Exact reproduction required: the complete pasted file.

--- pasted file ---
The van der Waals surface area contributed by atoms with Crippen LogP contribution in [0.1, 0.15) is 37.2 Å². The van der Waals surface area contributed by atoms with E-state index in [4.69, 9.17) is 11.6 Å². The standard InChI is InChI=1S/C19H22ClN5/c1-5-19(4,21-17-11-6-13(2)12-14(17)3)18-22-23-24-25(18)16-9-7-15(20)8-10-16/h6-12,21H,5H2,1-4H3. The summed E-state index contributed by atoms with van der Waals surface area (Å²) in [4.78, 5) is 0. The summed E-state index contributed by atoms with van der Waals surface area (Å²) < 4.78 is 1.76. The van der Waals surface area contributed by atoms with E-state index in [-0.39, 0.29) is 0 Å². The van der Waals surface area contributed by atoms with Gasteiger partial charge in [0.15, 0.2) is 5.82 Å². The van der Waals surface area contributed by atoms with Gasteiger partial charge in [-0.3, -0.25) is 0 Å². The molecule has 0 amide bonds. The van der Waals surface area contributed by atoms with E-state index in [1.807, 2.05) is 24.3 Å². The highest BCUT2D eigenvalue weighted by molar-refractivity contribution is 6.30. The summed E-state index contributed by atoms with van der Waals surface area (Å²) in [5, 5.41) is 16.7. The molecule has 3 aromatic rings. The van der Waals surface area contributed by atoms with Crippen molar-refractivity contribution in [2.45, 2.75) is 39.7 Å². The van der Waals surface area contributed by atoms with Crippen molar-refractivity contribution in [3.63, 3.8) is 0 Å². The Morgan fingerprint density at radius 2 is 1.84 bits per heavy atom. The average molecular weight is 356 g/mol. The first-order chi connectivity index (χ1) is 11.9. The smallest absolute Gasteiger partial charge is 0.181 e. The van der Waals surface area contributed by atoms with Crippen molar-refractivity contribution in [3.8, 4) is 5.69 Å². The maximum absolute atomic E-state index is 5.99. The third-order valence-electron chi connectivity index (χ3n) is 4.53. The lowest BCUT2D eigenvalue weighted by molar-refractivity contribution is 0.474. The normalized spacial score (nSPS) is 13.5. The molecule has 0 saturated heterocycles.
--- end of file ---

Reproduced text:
The van der Waals surface area contributed by atoms with Crippen LogP contribution in [0.1, 0.15) is 37.2 Å². The van der Waals surface area contributed by atoms with E-state index in [4.69, 9.17) is 11.6 Å². The standard InChI is InChI=1S/C19H22ClN5/c1-5-19(4,21-17-11-6-13(2)12-14(17)3)18-22-23-24-25(18)16-9-7-15(20)8-10-16/h6-12,21H,5H2,1-4H3. The summed E-state index contributed by atoms with van der Waals surface area (Å²) in [4.78, 5) is 0. The summed E-state index contributed by atoms with van der Waals surface area (Å²) < 4.78 is 1.76. The van der Waals surface area contributed by atoms with E-state index in [-0.39, 0.29) is 0 Å². The van der Waals surface area contributed by atoms with Gasteiger partial charge in [0.15, 0.2) is 5.82 Å². The van der Waals surface area contributed by atoms with Gasteiger partial charge in [-0.3, -0.25) is 0 Å². The molecule has 0 amide bonds. The van der Waals surface area contributed by atoms with E-state index in [1.807, 2.05) is 24.3 Å². The highest BCUT2D eigenvalue weighted by molar-refractivity contribution is 6.30. The summed E-state index contributed by atoms with van der Waals surface area (Å²) in [5, 5.41) is 16.7. The molecule has 3 aromatic rings. The van der Waals surface area contributed by atoms with Crippen molar-refractivity contribution in [2.45, 2.75) is 39.7 Å². The van der Waals surface area contributed by atoms with Crippen molar-refractivity contribution in [3.63, 3.8) is 0 Å². The Morgan fingerprint density at radius 2 is 1.84 bits per heavy atom. The average molecular weight is 356 g/mol. The first-order chi connectivity index (χ1) is 11.9. The smallest absolute Gasteiger partial charge is 0.181 e. The van der Waals surface area contributed by atoms with Crippen molar-refractivity contribution in [3.8, 4) is 5.69 Å². The maximum absolute atomic E-state index is 5.99. The third-order valence-electron chi connectivity index (χ3n) is 4.53. The lowest BCUT2D eigenvalue weighted by molar-refractivity contribution is 0.474. The normalized spacial score (nSPS) is 13.5. The molecule has 0 saturated heterocycles.